During The Summer Life As I Knew It Ended, also known as 2010, there was plenty of talk of me jumping out of a plane. That is exactly what I knew had to happen, and I spent the better part of three months crouched there at the edge, sometimes retreating back into the craft of the Life We Had Built and other times dangling my legs over the edge, or standing in the open doorway screaming my head off, psyching myself up to Just Do It.

The 30,000-foot view was predictably exhilarating and unnerving beyond measure; I’d often wake up in the early mornings to my heart galloping as if I’d just run an eight-minute mile (which would be very fast for me). My whole life really did flash before my eyes, past, present, and the terror of an unknown future.

Then there is the knowing. The clarity that that kind of radical and sudden shift in perspective can bring.

And what follows is the jump. The free fall. Whether you land in a bed of feathers (Cassy in Burlington, that one goes out to you) or the cold, hard ground (lots of Taylor Swift around here), you survive, the plane you jumped out of now a remnant of memory.

Two summers ago, my friend Beth suggested I had enough material to “compost” for a long time. To digest. To incorporate. Re-reading that Facebook post tonight, I had a similar response–I could do “nothing” but mother my girls, do a good job at my job, love my woman, and do what I can to lead a conscientious, healthy life for the next year or five, and it will be enough.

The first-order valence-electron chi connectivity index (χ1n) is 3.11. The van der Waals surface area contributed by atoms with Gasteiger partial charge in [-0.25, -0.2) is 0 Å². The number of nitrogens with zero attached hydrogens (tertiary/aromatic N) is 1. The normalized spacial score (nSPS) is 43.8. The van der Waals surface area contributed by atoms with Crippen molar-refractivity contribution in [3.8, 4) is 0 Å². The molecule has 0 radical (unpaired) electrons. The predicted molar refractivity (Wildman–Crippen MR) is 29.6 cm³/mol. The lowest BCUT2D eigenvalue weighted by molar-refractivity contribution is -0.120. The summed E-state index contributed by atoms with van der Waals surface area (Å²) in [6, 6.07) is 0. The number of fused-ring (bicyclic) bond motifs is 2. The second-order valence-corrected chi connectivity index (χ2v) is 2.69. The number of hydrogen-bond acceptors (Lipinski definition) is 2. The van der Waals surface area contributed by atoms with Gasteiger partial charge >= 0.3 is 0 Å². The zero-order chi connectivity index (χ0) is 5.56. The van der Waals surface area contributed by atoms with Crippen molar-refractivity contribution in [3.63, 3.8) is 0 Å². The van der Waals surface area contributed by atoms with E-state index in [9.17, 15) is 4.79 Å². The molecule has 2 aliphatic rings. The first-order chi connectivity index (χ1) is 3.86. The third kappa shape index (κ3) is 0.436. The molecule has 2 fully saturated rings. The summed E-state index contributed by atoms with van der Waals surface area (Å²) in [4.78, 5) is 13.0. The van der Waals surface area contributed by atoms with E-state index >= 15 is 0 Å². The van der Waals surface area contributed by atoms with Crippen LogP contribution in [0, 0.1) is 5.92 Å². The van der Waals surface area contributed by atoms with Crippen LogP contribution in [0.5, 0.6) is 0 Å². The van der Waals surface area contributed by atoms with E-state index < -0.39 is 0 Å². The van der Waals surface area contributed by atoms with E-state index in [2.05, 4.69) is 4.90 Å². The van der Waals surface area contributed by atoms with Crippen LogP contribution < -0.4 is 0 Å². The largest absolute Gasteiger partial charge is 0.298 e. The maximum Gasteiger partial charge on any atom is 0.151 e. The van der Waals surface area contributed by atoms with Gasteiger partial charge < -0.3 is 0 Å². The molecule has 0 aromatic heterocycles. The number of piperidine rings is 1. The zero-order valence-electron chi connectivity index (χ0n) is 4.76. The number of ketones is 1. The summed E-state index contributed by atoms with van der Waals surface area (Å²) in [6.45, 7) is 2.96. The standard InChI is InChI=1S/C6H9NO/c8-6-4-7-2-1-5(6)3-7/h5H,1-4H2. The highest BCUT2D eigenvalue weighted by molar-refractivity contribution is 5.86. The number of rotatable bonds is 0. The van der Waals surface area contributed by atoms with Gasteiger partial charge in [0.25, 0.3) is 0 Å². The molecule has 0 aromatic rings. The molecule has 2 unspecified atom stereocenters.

As if it is ever an either/or.

For no matter what “milestones” may occur in the months and years to come, what finally occurs to me is that they are all so arbitrary, the things we mark as “major” events and “minor” ones in our lives. Yes, there are true lifecycle events–birth and death, namely–and changes either more societally recognized or externally significant. And then there are indeed the moments. One after another, as impossible to distinguish as water from the wave.

[This video made the round a few years ago, and still Blows Me Away.]

4 thoughts on “Water from the Wave

  1. Beth Patterson says:

    There’s so much here…but I wanted to say that ‘Expecting Adam’ from the first paragraph…is full of those moments…when Martha, and you know that life will never be the same. It’s a testament, as is When Women Were Birds to the power of acceptance.
    Thank you, dear Jena–